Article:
Many NBA players are getting a surprise second act to finish out the 2019-20 season after they believed injuries had wrested away the end of the year. Many will impact the playoff picture, including Ben Simmons and Jonathan Isaac. Others’ stories are much more personal — the chance to breathe life into a career or get one last chance at winning.
From a Suns perspective, there are several such players, but chief among them is Frank Kaminsky, the former ninth overall pick who tried to fight through knee pain before ultimately sitting out 33 games heading into the NBA hiatus. Playing through what was eventually diagnosed as a stress fracture in his right patella clearly worsened the injury, but Kaminsky was able to recuperate during the hiatus and appears ready to contribute over eight games (and three scrimmages) in Orlando.
All in all, Kaminsky was exactly what the Suns hoped for
Last summer after the Suns signed Kaminsky, I wrote about how his 2018-19 season was not as bad as most thought. After the Hornets declined to give him a contract extension and banished him to the bench, Kaminsky re-entered the rotation after the All-Star break in 2019 and played decently. This season with the Suns, his production was pretty similar, except he was able to improve his play in a few key ways that helped him adapt to Monty Williams’ system.
Most importantly, Kaminsky improved as a play-maker, increasing his assist rate by nearly three percentage points while also cutting down on turnovers. Rather than simply looking to score at all times, Kaminsky facilitated from the elbow and kept the ball moving in Williams’ “point-five” offense.
“My biggest strength’s always been playing out on the perimeter and driving and cutting and creating mismatches and posting switches,” Kaminsky told me in December of how a featured, dynamic role in the offense helped him.
Kaminsky also remained around league-average as a three-point shooter despite taking more threes and less twos this year. Suns fans will remember many wide-open misses, but the numbers show Kaminsky was the epitome of an average high-volume stretch big man.
I’ve never thought Kaminsky’s defense was quite as bad as the numbers show, and altogether, his Defensive Box Plus-Minus, which estimates a player’s impact on opponent scoring per 100 possessions, was the best since his rookie year. At the very least, as a backup big man, Kaminsky can get in the way of opposing players driving to the basket without fouling.
“I’m never going to be this elite, athletic rim protector that people talk about,” Kaminsky told me last year, “but I know that if I can scout defenses and take them out of their schemes and I’m also physically capable of moving my feet, staying in front of people and being a good defender, it’s really going to help our team.”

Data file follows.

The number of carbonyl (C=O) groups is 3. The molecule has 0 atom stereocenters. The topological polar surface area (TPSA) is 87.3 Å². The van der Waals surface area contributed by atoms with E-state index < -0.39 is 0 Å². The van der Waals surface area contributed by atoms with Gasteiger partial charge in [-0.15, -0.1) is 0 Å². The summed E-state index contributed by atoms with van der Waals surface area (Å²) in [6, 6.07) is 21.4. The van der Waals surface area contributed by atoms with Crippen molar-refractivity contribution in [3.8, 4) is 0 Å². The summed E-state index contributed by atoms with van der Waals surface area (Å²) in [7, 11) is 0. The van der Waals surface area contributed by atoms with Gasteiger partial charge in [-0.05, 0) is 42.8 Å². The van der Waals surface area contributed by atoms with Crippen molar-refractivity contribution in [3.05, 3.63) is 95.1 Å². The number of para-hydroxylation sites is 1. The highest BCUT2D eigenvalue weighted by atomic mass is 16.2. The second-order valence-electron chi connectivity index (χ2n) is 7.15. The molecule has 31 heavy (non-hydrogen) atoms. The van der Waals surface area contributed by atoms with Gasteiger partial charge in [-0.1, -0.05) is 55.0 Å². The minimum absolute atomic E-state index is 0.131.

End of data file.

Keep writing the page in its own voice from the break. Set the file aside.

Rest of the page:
No coach has ever been able to stick Kaminsky in a consistent role
Part of why I believe Kaminsky looked better offensively to close the 2018-19 season and start the 2019-20 season was because he knew his place on the depth chart. Across two seasons with Charlotte and Phoenix, Kaminsky knew his job was to come in, bomb from deep, and convert inside when the ball landed in his lap. He is skilled and experienced enough to do that, which is why these were some of the best months of his pro career.
Outside of 2018-19, Kaminsky has started at least three games and no more than 16 in every year of his career. This season with the Suns fit the mold.
Once Deandre Ayton was suspended, and later when Aron Baynes struggled with injuries, Kaminsky again found himself pinging between the starting lineup and the bench as well as playing both the 4 and 5. Kaminsky is easily shaken on the court, and it’s not hard to imagine that lack of role clarity hurt him, too.
While Kaminsky admitted during the season that he knew he’d be leaving Charlotte after they declined even to extend a qualifying offer and make him a restricted free agent, it couldn’t have helped his confidence. Being unwanted sucks. When the Suns grabbed him off the scrap heap for a solid mid-level exception salary, it surprised many, but they envisioned a bench scoring role for him that suited him well.
I see Kaminsky as a backup center, which is not ideal for the Suns considering they have three of those in Kaminsky, Baynes and Dario Saric. Divvying up the minutes so that each of those three players is in a position to succeed will be important in Orlando, even as the Suns aim to keep playing small as well. It wouldn’t be a surprise to see one of those three veteran backups log some DNPs. Will that be Kaminsky?
What comes next in the saga of Kaminsky?
The Suns can move away from all three of their non-Ayton big men this summer if they’d like. None had a particularly great season, but remember, they did go out of their way to acquire all three. Even if the fit never made sense, even if their roles were constantly changing, the Suns liked all three players. Even the Charlotte castoff Kaminsky.
In Orlando, Kaminsky will effectively be playing for his $5.7 million option for 2020-21 as well as another guaranteed NBA season. That makes him likely the cheapest option of the three, with Saric expected to hit restricted free agency and command starter-level money and with Baynes among the best centers on the market this offseason. Kaminsky is also just one year older than Saric, and he should be entering his prime.
Most of this will come down to what happens in Orlando. Who fits into Williams’ system the best? Who can make the most of a bizarre situation in just eight games, most likely all without Kelly Oubre Jr.? Who complements Ayton best?
It would be easy to look at the dazzling class of available 4s in free agency this offseason and assume that cutting Kaminsky is a given. But as it’s always been for Kaminsky, nothing is set in stone.